Dear reader,

Fast food places are fast because there isn’t a learning curve, is there? There is the kitchen. There is the cashier. There is his bell. There are the spoons submerged in lukewarm water. There are the tables, and the people standing at them. And there are the caramelized menu cards.

Or so I thought before yanking a woman’s medical reports off the table earlier this year.

On official tours, I typically spend most of my time inside my hotel rooms. A big reason is that writing through many nights leaves me little in terms of energy. And then there are the uncontrollables. In Srinagar, you don’t step outside after 7pm. Peak summer Kolkata was too sticky and peak summer Chennai too oppressive – the heat as well as the Uber driver who shamed me for being a journalist that can’t speak Tamil.

But the most significant reason is that, apart from when I’m at the cricket, I seem more likely to make mistakes on tour. I would never claim to be completely in control, but at home in Bangalore, my spirit baselines at a decent rate. It’s not elite journalism (it’s being delivered in English, for starters) but I have anecdotal evidence to back this.

On my first tour, my only instructions from the AirBnB host was not to leave the balcony open in the evening, lest their rogue cat go looking for fights. I failed on the very first evening. I also missed my flight home from that trip; it remains the only flight I’ve ever missed.

In Hyderabad, I changed my long-standing Uber payment method to attract more cabs, only to forget to hand over the cash at the end of the trip. It wasn’t pleasant to have speeding headlights screech behind me to take what was theirs, but I can’t blame them.

With these bits of wisdom, I should have known not to break the my self-imposed hotel arrest in Vizag. But there I was, in the hunt for chole kulche, looking down at a CARE Hospital folder. If I could go back, I would commend the woman and her friend for managing to tone down their shocked, flailing hands in quick enough time to avoid any damage; for all they knew, there could have been a new kind of thief on the loose. The Radiograph Robber. The Autopsy Assassin. The PET Scan Perp.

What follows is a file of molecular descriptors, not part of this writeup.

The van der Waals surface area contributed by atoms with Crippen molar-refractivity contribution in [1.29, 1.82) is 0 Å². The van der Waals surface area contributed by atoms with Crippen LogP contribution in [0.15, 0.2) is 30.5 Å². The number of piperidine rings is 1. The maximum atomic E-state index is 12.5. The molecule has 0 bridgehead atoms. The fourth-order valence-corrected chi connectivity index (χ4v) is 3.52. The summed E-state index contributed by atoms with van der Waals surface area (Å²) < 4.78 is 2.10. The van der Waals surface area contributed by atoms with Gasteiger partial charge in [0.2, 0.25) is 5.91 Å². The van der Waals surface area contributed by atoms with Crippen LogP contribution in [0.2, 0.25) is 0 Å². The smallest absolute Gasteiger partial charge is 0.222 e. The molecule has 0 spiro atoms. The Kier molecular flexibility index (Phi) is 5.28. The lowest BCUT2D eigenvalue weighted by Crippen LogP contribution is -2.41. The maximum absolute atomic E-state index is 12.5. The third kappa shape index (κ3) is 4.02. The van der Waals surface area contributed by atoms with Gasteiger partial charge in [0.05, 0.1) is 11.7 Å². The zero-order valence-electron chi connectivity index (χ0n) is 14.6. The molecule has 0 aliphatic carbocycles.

As it turned out, there was little damage to anything but my own ego, and the laws have always ruled this an acceptable outcome. I did get my chole – they had the menu cards under and just by the cashier’s bell in this place – that May evening. As I began to eat, I felt for the first time in a while like breaking the four-month dry spell on this newsletter. An embarrassment of decent proportions? It was made for you.

But it has been three months since that evening, and more than six since the last edition. In short, the silence had to do with exhaustion, poor mental health, and what I’m pretty sure was a brief period where I no longer enjoyed writing. I wasn’t even reading a whole lot. It only felt fair on everyone to put this on hold.

It’s back though! Would it really even be I Must Tell You if every third edition wasn’t a comeback?

If you’ve forgotten what you signed up for, here is the new landing page. To the entitled children who demanded a newsletter in all caps for six months – IT IS ON! GO TELL THE WORLD.

And to the ones who sent thoughtful emails asking what was  up – thank you. Your respectful solicitation of my most embarrassing moments is oddly comforting.

Nothing changes but the frequency. I originally aimed for weekly, but it will now be a fortnightly newsletter. Which is to say I’ve given my guilt twice the padding when I, no doubt, go AWOL again. This never was meant to be a fast food kind of thing.

Yours,

Varun

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